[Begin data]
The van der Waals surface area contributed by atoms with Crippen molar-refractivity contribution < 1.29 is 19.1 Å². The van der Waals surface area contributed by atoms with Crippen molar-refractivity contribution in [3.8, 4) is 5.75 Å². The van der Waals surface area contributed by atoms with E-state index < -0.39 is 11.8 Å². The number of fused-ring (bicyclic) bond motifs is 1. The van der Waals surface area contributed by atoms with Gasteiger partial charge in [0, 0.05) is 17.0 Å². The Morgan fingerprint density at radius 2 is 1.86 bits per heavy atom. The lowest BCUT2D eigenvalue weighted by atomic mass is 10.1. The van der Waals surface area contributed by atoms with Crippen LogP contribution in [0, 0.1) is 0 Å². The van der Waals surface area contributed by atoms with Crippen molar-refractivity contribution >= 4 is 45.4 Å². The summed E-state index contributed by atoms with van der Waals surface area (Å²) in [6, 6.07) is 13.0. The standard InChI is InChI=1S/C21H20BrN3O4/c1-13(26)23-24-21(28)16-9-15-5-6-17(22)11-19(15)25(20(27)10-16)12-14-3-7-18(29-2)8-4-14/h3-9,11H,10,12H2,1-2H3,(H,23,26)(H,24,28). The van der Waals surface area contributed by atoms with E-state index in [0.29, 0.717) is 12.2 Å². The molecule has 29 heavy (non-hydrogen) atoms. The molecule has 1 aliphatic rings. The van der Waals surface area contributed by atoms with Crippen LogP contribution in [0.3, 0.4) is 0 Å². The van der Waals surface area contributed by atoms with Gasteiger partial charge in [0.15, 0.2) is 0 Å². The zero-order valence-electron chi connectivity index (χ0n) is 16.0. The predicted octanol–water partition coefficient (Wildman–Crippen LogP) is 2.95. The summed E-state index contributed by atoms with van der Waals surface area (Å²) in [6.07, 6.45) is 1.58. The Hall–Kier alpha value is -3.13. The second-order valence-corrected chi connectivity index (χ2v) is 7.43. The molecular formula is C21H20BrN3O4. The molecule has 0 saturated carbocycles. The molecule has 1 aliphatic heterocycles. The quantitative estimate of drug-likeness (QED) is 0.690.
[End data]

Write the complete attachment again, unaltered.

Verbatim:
The van der Waals surface area contributed by atoms with Crippen molar-refractivity contribution < 1.29 is 19.1 Å². The van der Waals surface area contributed by atoms with Crippen molar-refractivity contribution in [3.8, 4) is 5.75 Å². The van der Waals surface area contributed by atoms with E-state index < -0.39 is 11.8 Å². The number of fused-ring (bicyclic) bond motifs is 1. The van der Waals surface area contributed by atoms with Gasteiger partial charge in [0, 0.05) is 17.0 Å². The Morgan fingerprint density at radius 2 is 1.86 bits per heavy atom. The lowest BCUT2D eigenvalue weighted by atomic mass is 10.1. The van der Waals surface area contributed by atoms with Crippen LogP contribution in [0, 0.1) is 0 Å². The van der Waals surface area contributed by atoms with Crippen molar-refractivity contribution >= 4 is 45.4 Å². The summed E-state index contributed by atoms with van der Waals surface area (Å²) in [6, 6.07) is 13.0. The standard InChI is InChI=1S/C21H20BrN3O4/c1-13(26)23-24-21(28)16-9-15-5-6-17(22)11-19(15)25(20(27)10-16)12-14-3-7-18(29-2)8-4-14/h3-9,11H,10,12H2,1-2H3,(H,23,26)(H,24,28). The van der Waals surface area contributed by atoms with E-state index in [0.29, 0.717) is 12.2 Å². The molecule has 29 heavy (non-hydrogen) atoms. The molecule has 1 aliphatic rings. The van der Waals surface area contributed by atoms with Crippen LogP contribution in [0.3, 0.4) is 0 Å². The van der Waals surface area contributed by atoms with Gasteiger partial charge in [0.15, 0.2) is 0 Å². The zero-order valence-electron chi connectivity index (χ0n) is 16.0. The predicted octanol–water partition coefficient (Wildman–Crippen LogP) is 2.95. The summed E-state index contributed by atoms with van der Waals surface area (Å²) in [6.07, 6.45) is 1.58. The Hall–Kier alpha value is -3.13. The second-order valence-corrected chi connectivity index (χ2v) is 7.43. The molecular formula is C21H20BrN3O4. The molecule has 0 saturated carbocycles. The molecule has 1 aliphatic heterocycles. The quantitative estimate of drug-likeness (QED) is 0.690.